The first time you fall in love, it’s like the answers to life’s every question just got inscribed into your soul – and the other person actually wants to find them and read them. But then once you break up, you feel naked. This person has looked inside of you, discovered your deepest secrets, your biggest fears… And then walked away. We start to curse the fact that we thought they’d always be there. For the rest of our lives, we’ll have to live with the fact that they know more about us than we’d like them to.


7. You won’t actually die from a broken heart.

I know how painful it can be to experience your first real loss. You can’t really justify it to anyone else, because they wouldn’t understand. Sometimes the rejection cuts so sharp you may think you’ll actually die. But then an amazing thing happens: You don’t die. Your heart heals, protects itself a little better, and you get smarter.


8. You learn what you want from a partner.

There’s this tired old trope that women become less picky as they age and stay single – but I think it’s time we put that to rest. I would venture to say that most women can pick up the pieces and redefine their relationship goals in the wake of a break-up. Sure, we might get knocked down – but we learn what we want and don’t want.


9. You learn your needs are important, too.

When we fall for our first true love, many of us will dedicate ourselves to our partner, 100%. Sometimes this means sacrificing our own beliefs, our emotional needs, and in some cases even our hopes and dreams. But breaking up with your first love teaches you that you shouldn’t give up these things, for anyone – because in the end, the only person who is always going to be there for you is you.


10. You learn what you can do better.

Most people aren’t “good” at their first relationship. We have to learn by doing, and sometimes we don’t do it very well. That’s okay. If you can take a healthy approach and evaluate the things you did wrong in the relationship, you can help craft yourself into a better person. You should never change for a partner, but if you want to attract a better partner, you have to be a better you – and you have to want to make the change.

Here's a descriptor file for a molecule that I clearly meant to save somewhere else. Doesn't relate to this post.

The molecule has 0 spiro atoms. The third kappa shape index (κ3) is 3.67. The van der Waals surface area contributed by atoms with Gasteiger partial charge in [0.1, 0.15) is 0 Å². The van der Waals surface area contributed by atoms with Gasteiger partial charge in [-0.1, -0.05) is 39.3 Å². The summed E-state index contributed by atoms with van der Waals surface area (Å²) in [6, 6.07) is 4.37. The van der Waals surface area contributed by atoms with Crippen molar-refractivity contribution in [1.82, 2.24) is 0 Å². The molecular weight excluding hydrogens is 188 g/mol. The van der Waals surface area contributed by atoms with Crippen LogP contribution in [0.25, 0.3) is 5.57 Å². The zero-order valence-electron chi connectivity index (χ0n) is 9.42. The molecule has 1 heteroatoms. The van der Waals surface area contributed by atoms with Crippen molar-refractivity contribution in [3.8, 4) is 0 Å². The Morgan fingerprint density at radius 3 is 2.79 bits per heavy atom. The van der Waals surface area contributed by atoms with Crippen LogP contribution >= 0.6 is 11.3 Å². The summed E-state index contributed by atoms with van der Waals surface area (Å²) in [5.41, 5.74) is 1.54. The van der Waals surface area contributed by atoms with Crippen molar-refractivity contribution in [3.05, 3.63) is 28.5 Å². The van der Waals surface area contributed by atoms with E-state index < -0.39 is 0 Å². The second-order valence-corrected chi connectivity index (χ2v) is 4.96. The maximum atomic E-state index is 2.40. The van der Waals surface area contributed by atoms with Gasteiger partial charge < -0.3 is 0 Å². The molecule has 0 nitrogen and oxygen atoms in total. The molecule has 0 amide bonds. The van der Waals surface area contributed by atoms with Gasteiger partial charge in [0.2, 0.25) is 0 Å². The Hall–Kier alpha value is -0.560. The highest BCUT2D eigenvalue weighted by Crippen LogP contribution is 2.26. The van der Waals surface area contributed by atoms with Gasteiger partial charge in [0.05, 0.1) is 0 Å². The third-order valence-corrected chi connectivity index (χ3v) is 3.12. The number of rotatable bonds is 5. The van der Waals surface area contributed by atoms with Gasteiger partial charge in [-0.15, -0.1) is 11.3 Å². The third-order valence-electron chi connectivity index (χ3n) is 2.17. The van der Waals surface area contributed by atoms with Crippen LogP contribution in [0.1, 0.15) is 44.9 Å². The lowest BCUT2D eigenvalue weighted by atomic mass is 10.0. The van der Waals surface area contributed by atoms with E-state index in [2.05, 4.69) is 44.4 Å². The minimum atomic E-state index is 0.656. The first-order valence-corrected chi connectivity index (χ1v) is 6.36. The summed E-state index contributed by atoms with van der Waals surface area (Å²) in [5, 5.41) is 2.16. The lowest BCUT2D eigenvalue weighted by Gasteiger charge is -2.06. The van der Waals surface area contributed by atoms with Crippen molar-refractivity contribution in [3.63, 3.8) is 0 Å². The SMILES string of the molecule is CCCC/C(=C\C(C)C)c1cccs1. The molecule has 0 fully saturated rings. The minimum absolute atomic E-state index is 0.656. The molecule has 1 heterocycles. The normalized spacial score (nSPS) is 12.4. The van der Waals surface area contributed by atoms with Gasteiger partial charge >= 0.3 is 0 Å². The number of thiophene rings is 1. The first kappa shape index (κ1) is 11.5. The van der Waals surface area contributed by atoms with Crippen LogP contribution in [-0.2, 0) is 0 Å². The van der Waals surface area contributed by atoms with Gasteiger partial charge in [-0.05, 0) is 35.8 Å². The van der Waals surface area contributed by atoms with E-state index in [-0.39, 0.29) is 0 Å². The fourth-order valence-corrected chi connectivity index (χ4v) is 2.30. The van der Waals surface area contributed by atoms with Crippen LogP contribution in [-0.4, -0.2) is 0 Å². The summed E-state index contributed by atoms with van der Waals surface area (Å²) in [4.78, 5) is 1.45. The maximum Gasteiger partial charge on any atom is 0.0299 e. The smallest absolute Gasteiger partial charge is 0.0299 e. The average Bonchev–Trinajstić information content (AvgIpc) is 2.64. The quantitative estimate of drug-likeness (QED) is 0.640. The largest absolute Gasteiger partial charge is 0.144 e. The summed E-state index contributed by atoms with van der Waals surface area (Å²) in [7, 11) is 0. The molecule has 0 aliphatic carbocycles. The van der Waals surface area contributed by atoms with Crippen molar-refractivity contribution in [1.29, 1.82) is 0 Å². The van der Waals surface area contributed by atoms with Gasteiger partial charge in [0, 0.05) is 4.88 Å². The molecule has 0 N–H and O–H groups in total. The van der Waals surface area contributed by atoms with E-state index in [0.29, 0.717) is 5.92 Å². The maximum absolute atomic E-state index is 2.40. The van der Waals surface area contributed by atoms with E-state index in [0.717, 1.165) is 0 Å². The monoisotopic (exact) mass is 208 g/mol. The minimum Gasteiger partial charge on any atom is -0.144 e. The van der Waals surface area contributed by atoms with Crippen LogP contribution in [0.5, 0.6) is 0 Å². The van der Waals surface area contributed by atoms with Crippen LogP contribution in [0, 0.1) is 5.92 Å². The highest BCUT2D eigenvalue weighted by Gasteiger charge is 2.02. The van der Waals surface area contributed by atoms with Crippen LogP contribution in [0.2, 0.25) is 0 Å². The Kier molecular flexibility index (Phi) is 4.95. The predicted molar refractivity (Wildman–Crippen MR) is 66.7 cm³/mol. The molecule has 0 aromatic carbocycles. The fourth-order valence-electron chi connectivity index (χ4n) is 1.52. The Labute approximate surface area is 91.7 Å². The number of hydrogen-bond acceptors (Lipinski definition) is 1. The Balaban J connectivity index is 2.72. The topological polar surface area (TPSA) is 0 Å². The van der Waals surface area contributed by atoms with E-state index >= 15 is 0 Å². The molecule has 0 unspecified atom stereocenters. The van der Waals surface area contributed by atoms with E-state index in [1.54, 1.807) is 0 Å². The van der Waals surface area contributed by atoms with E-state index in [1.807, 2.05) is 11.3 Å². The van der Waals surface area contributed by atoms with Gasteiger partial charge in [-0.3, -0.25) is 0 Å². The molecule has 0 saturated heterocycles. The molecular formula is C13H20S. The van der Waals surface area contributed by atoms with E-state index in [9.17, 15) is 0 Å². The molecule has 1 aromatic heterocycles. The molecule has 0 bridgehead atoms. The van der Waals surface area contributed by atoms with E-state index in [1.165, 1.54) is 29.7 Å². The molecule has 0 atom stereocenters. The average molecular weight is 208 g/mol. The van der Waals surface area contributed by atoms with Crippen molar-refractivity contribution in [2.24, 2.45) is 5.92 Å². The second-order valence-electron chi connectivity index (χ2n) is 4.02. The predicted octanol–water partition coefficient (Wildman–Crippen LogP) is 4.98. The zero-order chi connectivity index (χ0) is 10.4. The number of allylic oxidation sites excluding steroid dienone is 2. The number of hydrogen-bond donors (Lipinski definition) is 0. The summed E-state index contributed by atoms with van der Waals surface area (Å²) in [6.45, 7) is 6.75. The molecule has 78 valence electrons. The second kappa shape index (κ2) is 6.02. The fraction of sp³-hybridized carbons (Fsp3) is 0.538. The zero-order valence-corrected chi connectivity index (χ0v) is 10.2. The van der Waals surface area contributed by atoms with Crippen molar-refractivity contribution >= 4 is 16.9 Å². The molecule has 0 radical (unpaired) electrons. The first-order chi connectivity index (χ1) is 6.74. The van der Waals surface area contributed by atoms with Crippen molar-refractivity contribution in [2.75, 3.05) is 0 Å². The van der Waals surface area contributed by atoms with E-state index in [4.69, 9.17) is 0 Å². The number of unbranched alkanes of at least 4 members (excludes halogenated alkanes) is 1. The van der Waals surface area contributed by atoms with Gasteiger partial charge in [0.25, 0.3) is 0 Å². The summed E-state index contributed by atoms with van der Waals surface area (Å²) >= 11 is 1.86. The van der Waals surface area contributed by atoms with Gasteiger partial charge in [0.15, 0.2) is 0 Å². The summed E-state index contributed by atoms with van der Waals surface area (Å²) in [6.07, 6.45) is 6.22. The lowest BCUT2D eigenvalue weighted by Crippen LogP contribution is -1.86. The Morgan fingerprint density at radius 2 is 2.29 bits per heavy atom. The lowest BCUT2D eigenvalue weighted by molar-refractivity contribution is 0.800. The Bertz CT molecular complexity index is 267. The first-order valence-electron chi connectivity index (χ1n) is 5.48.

11. You learn how to stand back up.

Losing our first love will knock us down, but the experience teaches us that we cannot be broken. We pick up the pieces and tap them back into place. We might favor the cracks a little, but that is our right. You are allowed to embrace your weaknesses – and doing so will make you stronger.


12. You learn how to be a Queen.

We are warriors of romance, and we are the champions of our own story. All the supporting characters should be just that – supportive. Losing our first love teaches us that if someone isn’t right for our lives, we should dismiss them. Of course, it may take years to learn which people belong in our lives and which ones don’t – but when we command ourselves with dignity and strength, we will be perceived as such, too.

And that’s a truly empowering feeling.


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Author
Barbara is a 26-year-old lesbian living in California with her partner (and their “fur babies” - an adorably chubby puppy named Porkchop and a ball python named Ru). In the spare time she pretends to have, she enjoys horror movies, music of all varieties, reading, and complaining about the weather.